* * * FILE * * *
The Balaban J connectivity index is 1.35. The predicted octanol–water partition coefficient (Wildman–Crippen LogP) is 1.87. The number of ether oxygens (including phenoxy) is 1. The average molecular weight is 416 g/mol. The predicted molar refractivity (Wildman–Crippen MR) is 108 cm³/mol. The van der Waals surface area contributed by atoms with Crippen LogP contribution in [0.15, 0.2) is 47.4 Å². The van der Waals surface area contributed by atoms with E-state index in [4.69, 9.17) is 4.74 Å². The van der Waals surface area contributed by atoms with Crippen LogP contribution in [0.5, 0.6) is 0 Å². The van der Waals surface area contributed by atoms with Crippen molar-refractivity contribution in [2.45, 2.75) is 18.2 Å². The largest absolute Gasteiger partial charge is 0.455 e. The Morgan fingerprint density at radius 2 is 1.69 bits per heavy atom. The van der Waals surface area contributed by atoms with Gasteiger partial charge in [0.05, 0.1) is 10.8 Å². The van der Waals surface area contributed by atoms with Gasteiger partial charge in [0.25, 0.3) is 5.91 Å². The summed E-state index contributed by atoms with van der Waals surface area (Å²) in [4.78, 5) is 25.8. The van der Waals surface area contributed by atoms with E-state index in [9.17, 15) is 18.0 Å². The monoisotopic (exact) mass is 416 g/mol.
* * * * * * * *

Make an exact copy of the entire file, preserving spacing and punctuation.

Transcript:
The Balaban J connectivity index is 1.35. The predicted octanol–water partition coefficient (Wildman–Crippen LogP) is 1.87. The number of ether oxygens (including phenoxy) is 1. The average molecular weight is 416 g/mol. The predicted molar refractivity (Wildman–Crippen MR) is 108 cm³/mol. The van der Waals surface area contributed by atoms with Crippen LogP contribution in [0.15, 0.2) is 47.4 Å². The van der Waals surface area contributed by atoms with E-state index in [4.69, 9.17) is 4.74 Å². The van der Waals surface area contributed by atoms with Crippen LogP contribution in [0.5, 0.6) is 0 Å². The van der Waals surface area contributed by atoms with Crippen molar-refractivity contribution in [2.45, 2.75) is 18.2 Å². The largest absolute Gasteiger partial charge is 0.455 e. The Morgan fingerprint density at radius 2 is 1.69 bits per heavy atom. The van der Waals surface area contributed by atoms with Gasteiger partial charge in [0.05, 0.1) is 10.8 Å². The van der Waals surface area contributed by atoms with Gasteiger partial charge in [0.25, 0.3) is 5.91 Å². The summed E-state index contributed by atoms with van der Waals surface area (Å²) in [4.78, 5) is 25.8. The van der Waals surface area contributed by atoms with E-state index in [9.17, 15) is 18.0 Å². The monoisotopic (exact) mass is 416 g/mol.